5_onotation

# Length i systemoutprintlnarri operationsperformedonan

This preview shows page 1. Sign up to view the full content.

This is the end of the preview. Sign up to access the rest of the document.

Unformatted text preview: ry management)  …  John Edgar 7 !  !  Instead of timing an algorithm, count the number of  instructions that it performs  The number of instructions performed may vary  based on  !  The size of the input  !  The organization of the input  !  The number of instructions can be written as a cost  function on the input size   John Edgar 8 Java public void printArray(int arr){ for (int i = 0; i < arr.length; ++i){ System.out.println(arr[i]); } } Operations performed on an  array of length 10  |  ||| ||| ||| ||| ||| ||| ||| ||| ||| ||| |  perform comparison,  print array element, and  increment i:10 times   make  comparison  when i = 10   declare and  initialize i  John Edgar 9 !  !  !  Instead of choosing a particular input size we will  express a cost function for input of size n  Assume that the running time, t, of an algorithm is  proportional to the number of operations  Express t as a function of n  !  Where t is the time required to process the data using  some algorithm A  !  Denote a cost function as tA(n)  ▪  i.e. the running time of algorithm A, with input size n  John Edgar 10 public void printArray(int arr){ for (int i = 0; i < arr.length; ++i){ System.out.println(arr[i]); } } Operations performed on an  array of length n  1  3n  perform comparison,  print array element, and  increment i: n times   1  make  comparison  when i = n   declare and  initialize i  t = 3n + 2   John Edgar 11 !  The number of operations usually varies based on  the size of the input  !  Though not always, consider array lookup  !  In addition algorithm performance may vary based  on the organization of the input  !  For example consider searching a large array  !  If the target is the first item in the array the search will be  very quick  John Edgar 12 !  Algorithm efficiency is often calculated for three  broad cases of input  !  Best case  !  Average (or “usual”) case  !  Worst case  !  This analysis considers how performance varies  for different inputs of the same size  John Edgar 13 !  It can be difficult to determine the exact number of  operations performed by an algorithm  An alternative to counting...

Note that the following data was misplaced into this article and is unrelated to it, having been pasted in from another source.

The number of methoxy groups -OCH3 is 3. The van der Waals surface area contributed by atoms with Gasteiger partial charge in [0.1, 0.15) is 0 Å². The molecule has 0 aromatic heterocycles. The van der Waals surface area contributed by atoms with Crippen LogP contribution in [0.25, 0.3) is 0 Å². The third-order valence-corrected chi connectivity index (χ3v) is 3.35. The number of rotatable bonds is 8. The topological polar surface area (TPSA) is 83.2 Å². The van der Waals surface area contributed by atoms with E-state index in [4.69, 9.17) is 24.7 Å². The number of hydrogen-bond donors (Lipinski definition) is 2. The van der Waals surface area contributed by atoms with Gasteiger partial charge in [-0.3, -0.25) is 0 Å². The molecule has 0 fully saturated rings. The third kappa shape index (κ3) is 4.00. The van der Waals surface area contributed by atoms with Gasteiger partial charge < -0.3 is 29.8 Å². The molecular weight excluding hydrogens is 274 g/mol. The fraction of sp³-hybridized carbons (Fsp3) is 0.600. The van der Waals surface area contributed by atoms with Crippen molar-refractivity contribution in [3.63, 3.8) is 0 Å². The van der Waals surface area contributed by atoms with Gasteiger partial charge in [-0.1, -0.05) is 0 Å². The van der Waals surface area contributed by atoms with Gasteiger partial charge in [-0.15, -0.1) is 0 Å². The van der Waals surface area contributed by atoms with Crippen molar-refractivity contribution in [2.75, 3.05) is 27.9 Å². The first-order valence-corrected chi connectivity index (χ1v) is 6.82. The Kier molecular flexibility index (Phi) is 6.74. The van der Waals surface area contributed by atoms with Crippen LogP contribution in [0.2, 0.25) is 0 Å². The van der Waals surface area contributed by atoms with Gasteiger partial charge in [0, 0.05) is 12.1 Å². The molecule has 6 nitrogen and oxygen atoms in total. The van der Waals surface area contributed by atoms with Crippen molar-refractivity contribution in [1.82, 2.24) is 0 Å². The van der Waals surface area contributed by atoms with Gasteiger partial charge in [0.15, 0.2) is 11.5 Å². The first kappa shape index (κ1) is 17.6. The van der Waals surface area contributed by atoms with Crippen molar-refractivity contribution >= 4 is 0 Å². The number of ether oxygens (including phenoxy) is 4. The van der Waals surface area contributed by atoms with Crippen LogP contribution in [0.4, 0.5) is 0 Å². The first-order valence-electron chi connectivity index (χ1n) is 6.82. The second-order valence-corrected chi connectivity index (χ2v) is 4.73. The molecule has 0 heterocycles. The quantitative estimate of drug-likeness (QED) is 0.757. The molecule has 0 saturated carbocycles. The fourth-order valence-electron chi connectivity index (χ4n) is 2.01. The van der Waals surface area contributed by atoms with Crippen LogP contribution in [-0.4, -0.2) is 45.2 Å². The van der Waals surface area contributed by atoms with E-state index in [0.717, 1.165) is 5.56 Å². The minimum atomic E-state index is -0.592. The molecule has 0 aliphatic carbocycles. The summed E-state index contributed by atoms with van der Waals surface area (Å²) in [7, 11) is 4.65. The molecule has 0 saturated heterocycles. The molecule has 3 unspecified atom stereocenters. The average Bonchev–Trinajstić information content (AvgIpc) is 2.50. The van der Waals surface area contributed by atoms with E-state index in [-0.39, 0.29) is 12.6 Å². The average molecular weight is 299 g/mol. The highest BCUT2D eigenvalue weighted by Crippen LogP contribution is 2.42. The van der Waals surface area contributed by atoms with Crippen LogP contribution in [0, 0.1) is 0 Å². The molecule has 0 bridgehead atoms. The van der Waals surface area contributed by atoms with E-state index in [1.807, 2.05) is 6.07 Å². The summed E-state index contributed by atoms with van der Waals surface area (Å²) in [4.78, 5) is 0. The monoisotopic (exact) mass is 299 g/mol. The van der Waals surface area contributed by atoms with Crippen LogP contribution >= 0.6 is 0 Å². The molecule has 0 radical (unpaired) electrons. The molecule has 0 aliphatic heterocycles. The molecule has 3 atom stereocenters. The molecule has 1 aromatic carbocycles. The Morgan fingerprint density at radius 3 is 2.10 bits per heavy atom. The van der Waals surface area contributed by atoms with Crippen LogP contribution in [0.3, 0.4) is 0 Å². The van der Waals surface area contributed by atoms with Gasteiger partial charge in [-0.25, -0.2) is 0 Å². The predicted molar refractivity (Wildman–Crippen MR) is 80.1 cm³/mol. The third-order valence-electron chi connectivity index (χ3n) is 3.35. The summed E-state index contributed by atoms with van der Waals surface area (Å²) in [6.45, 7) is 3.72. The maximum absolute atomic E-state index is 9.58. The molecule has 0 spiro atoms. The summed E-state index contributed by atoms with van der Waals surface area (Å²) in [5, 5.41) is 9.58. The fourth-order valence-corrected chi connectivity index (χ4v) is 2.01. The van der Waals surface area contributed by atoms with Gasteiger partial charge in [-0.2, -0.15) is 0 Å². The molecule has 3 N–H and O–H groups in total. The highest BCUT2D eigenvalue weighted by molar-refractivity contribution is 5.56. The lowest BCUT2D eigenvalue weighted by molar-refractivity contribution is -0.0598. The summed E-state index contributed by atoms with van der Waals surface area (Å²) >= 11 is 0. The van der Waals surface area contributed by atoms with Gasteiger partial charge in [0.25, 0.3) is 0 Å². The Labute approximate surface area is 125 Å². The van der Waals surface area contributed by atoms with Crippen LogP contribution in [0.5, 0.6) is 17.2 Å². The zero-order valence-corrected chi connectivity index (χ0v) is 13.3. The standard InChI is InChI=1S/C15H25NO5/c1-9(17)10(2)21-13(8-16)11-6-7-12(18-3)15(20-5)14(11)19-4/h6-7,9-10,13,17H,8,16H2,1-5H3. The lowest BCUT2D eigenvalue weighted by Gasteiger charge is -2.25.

View Full Document

## This note was uploaded on 04/17/2010 for the course CMPT 11151 taught by Professor Gregorymori during the Spring '10 term at Simon Fraser.

Ask a homework question - tutors are online